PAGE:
When loading an IC card remotely, the application provider needs to address several safety issues. First, the application provider must make sure that the application is sent only to cardholders who are intended to receive the application. Second, the application provider must verify the confidentiality of confidential or trade secret information contained within the application to be loaded. Third, the data provider 407 is open-link and can be exposed to a third party that may block or replace the transmitting application, allowing the application provider to authenticate the application. You must take safety measures to do.
Solutions to these security problems typically include encryption using symmetric and / or asymmetric cipher creation techniques. Symmetric cipher generation involves encoding and decrypting data using the same number called a “key”. The key must be kept secret. On the other hand, asymmetric cryptography, also called “public key” cryptography, involves encoding data with one key and decrypting data with another key. The two keys are called key pairs, one of the key pairs must be kept secret, but the other of the key pairs can be publicly distributed. Each key in the key pair is used to encode data, but once the data is encoded using one key, it can only be decrypted using the other key.
In the system of FIG. 4, it is assumed that the application provider 401 and the IC card 403 each have a cryptographic key pair. The creation of the cryptographic key is performed in any manner known by those skilled in the art. The system further utilizes a certification authority (CA) 409. CA 409 also has a cryptographic key pair. The CA 409 can be any entity that holds the private key of the public key pair private and is trusted to authenticate the identity of other entities, such as the identity of the application provider 401, for example.
In the system of FIG. 4, the application provider 401 applies for registration of a public key at the CA 409. In order to do this, the application provider 401 must meet the identification requirements of CA409. If the application provider 401 satisfies these identification requirements, the CA 409 issues an application load certificate (ALC) 413. The ALC 413 includes the public key of the application provider 401 that is encoded with the CA 409 private key, ie, “signed”. The ALC 413 can be decrypted using the CA409 public key. CA409 is publicly distributed. Since CA 409 is trusted to keep the private key private and authenticate the identity of application provider 401, any entity receiving ALC 413 is guaranteed that the public key included in the certificate belongs to application provider 401. The
In order to load an application to the IC card 403, the application provider 401 transmits an application load unit (ALU) 411 to the interface device 405 via the data line 407. The contents of the ALU 411 are schematically shown in FIG. The ALU is preferably an application unit (AU) 415, a signed application unit (AU)S) 417, a key transformation unit (KTU) 419, and an ALC 413.
The AU 415 includes application code and data to be stored in the IC card. Some or all of the application code and data may be encrypted to protect the confidential or trade secret portion of the application code and data.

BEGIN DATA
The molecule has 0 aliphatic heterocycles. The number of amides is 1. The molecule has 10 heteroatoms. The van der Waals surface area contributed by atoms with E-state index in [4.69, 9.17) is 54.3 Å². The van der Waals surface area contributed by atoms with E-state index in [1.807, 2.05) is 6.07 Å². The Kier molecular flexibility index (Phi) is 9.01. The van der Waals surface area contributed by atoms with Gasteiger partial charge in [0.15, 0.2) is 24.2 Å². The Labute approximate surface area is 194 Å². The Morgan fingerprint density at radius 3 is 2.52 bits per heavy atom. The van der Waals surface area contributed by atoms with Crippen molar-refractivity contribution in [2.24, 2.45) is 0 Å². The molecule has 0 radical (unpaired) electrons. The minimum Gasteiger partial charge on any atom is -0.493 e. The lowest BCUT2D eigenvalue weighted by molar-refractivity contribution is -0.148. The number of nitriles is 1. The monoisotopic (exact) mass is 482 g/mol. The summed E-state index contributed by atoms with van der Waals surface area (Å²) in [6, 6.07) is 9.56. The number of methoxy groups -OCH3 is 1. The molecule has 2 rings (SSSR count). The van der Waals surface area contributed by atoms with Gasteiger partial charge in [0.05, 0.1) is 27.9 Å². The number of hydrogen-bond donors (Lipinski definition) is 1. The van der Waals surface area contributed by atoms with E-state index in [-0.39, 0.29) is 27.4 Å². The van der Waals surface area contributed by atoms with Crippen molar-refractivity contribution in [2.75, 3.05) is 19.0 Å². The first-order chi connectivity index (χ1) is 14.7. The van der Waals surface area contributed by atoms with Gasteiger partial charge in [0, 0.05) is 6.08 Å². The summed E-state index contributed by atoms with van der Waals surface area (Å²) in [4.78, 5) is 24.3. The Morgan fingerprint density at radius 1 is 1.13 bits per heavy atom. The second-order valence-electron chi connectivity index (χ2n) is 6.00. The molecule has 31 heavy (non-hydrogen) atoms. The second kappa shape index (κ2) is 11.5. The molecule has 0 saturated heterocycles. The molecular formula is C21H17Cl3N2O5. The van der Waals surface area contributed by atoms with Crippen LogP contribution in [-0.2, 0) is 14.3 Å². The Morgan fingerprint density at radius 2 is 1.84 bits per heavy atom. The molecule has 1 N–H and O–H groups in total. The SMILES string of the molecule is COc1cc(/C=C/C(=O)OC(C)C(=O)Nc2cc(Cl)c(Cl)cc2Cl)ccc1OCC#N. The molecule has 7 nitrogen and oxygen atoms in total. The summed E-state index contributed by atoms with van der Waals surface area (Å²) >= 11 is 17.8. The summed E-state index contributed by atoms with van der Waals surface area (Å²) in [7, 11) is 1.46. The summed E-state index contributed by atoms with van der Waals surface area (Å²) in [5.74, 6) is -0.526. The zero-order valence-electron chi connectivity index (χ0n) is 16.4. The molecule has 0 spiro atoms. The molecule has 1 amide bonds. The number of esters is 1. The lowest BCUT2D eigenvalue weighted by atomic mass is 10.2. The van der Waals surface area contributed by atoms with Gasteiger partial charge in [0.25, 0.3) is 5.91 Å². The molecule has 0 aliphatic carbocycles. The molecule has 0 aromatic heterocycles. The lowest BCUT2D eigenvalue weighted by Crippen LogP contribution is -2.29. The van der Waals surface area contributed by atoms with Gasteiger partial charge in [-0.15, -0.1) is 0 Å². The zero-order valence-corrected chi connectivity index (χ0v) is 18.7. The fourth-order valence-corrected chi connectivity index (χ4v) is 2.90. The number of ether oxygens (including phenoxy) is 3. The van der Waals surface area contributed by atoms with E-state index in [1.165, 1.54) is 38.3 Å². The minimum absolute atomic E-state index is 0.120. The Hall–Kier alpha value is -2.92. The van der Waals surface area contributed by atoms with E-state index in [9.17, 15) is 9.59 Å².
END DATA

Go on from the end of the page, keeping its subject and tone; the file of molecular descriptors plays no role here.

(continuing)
AUSReference numeral 417 denotes application code and data signed by the AU 415 with the private key of the application provider 401. The IC card 403 uses the public key of the application provider 401 provided by the ALC 413 toS417 is decrypted and compared to AU 415 to confirm that AU 415 has not been modified during transmission.
KTU 419 includes information related to the encrypted portion of AU 415. This information allows the IC card 403 to decrypt these encrypted portions so that application code and data can be accessed by the IC card 403. KTU 419 is signed with the public key of IC card 403. This ensures that only the intended IC card 403 can decrypt the KTU 419 (using the IC card's private key). Once the KTU 419 is decrypted, the IC card 403 may decrypt the encrypted portion of the AU 415 application code and data using the information contained in the KTU 419.
FIG. 6 shows a flowchart of the steps for processing the ALU 411 received by the IC card 403. In step 601, the IC card 403 receives the ALU 411 from the application provider 401. ALU411 has AU415, AUS417, KTU 419 and ALC 413 are stored in the EEPROM of the IC card 403 together with header information indicating the position in the memory.
In step 603, the ALC 413 is decrypted using the CA409 public key. The IC card 403 preferably stores a copy of the CA public key in the memory. This is because the CA public key can be used in many transactions. Alternatively, the IC card may obtain the public key from a trusted storage location such as interface device 405. Once decrypted, the ALC 413 provides the IC card 403 with a trusted copy of the application provider 401's public key.
In step 605, the IC card 403 uses the application provider's public key to confirm that the AU 415 has not been changed during transmission. The IC card 403 uses the public key of the application provider 401 and the AU signed with the private key of the application provider 401.S417 is decrypted. AUSOnce 417 is decrypted, the decrypted AUS417 is compared with AU415. If the two units match, AU 415 is confirmed.